The Child Tax Credit offers a valuable and unexpected financial boost for parents, but it probably doesn’t cover all your family’s financial needs. If your monthly budget just isn’t enough—because of the pandemic, a job loss, or any other reason—there are programs out there to assist with food, child care, healthcare, and even supplies like clothes and toys. But it can take a little work to find them.
Here are some suggestions for where to begin your search for financial help for families. A big disclaimer: Many of the programs vary by state, and there may be even more funding available for your specific state or county—you just need to track it down.
Food programs offering support
The largest and most well-known federal food assistance program is SNAP, or the Supplemental Nutrition Assistance Program. SNAP provides monthly benefits on an Electronic Benefits Transfer (EBT) card (similar to a debit card) to buy fruits and vegetables, dairy products, meat, and more. To qualify for SNAP benefits, you must meet certain income requirements, and depending on your state you may be asked other qualifying questions, like how much money you have in the bank.
Similar to SNAP, the Special Supplemental Nutrition Program for Women, Infants, and Children, or WIC, is a benefits program specifically for pregnant, breastfeeding, or new mothers and young children (under 5 years old). There are several ways to qualify based on income and nutrition needs, and qualifications vary by state—check out the prescreening tool before you apply.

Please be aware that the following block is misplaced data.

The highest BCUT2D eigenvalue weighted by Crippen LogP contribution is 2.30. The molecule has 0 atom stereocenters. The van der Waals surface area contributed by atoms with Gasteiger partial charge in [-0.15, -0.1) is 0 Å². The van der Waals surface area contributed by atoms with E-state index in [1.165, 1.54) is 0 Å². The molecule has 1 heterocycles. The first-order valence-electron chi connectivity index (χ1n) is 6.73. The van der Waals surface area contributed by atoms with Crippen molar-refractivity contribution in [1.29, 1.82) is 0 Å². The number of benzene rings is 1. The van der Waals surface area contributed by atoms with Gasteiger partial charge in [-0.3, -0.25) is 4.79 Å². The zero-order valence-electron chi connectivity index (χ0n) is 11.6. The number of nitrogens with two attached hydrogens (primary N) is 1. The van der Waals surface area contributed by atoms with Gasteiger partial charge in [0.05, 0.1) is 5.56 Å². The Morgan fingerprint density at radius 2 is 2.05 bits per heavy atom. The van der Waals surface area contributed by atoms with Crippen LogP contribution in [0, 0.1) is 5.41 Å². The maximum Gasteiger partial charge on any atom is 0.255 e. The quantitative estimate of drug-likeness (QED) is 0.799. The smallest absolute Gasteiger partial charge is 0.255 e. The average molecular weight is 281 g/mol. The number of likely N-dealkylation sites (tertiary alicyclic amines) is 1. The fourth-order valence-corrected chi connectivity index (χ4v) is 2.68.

For children specifically, there are quite a few programs to help get school-age kids free, nutritious food through the USDA. The Meals for Kids program provides take-home meals through local schools. Traditionally, kids had to eat the meals in the school lunchroom, but because of the pandemic, parents can pick up food for their children and bring it home. Check to see if the program is going on through your public schools.
If not, the USDA has a bunch of programs for kids to get nutritious food at low or no cost, like the Summer Food Service Program, National School Lunch Program, School Breakfast Program, Special Milk Program, and more. Qualifications vary by state, but a simple search online and a call to your local agency can help you get enrolled.
For covering child care needs
When schools and day cares shut down in 2020, a lot of families almost instantly lost access to quality child care. And with so many parents’ jobs also in limbo, the cost of child care has become a bigger financial hurdle. According to Care.com, 85% of parents said they spend 10% or more of their household income on child care, and 59% planned to spend more than $10,000 on child care in 2021.1 That’s a big expense that the upcoming Child Tax Credit (and 2020’s Child Tax Credits) may only cover a portion of it.
Fortunately, there are child care options for families who need a little financial help. Look into child care subsidies for your state, which are federal funds that states give to eligible families to help pay for care. Head Start, Early Head Start, and state-funded prekindergarten are three more programs that are available to families based on income and other qualifications, like if your child receives public assistance such as Social Security Income. The best place to learn more about these programs and other state-specific programs is through your local Child Care Resource & Referral agency.